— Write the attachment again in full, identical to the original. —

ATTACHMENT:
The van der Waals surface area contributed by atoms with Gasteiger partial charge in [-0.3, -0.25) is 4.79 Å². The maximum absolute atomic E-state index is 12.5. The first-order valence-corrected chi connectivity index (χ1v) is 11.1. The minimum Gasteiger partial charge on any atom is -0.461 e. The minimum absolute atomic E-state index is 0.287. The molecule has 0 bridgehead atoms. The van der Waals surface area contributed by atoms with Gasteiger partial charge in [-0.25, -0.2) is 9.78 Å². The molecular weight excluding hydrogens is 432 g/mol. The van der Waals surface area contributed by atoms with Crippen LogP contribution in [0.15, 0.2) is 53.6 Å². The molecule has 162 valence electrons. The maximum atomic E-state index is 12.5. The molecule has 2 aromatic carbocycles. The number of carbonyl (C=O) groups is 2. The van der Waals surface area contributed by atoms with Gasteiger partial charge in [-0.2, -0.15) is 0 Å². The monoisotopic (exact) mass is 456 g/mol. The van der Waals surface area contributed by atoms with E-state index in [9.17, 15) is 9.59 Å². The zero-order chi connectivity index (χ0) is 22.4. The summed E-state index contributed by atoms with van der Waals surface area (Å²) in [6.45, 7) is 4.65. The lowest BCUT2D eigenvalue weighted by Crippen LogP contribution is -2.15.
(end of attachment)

The van der Waals surface area contributed by atoms with Gasteiger partial charge in [-0.3, -0.25) is 4.79 Å². The maximum absolute atomic E-state index is 12.5. The first-order valence-corrected chi connectivity index (χ1v) is 11.1. The minimum Gasteiger partial charge on any atom is -0.461 e. The minimum absolute atomic E-state index is 0.287. The molecule has 0 bridgehead atoms. The van der Waals surface area contributed by atoms with Gasteiger partial charge in [-0.25, -0.2) is 9.78 Å². The molecular weight excluding hydrogens is 432 g/mol. The van der Waals surface area contributed by atoms with Crippen LogP contribution in [0.15, 0.2) is 53.6 Å². The molecule has 162 valence electrons. The maximum atomic E-state index is 12.5. The molecule has 2 aromatic carbocycles. The number of carbonyl (C=O) groups is 2. The van der Waals surface area contributed by atoms with Gasteiger partial charge in [-0.2, -0.15) is 0 Å². The monoisotopic (exact) mass is 456 g/mol. The van der Waals surface area contributed by atoms with E-state index in [9.17, 15) is 9.59 Å². The zero-order chi connectivity index (χ0) is 22.4. The summed E-state index contributed by atoms with van der Waals surface area (Å²) in [6.45, 7) is 4.65. The lowest BCUT2D eigenvalue weighted by Crippen LogP contribution is -2.15.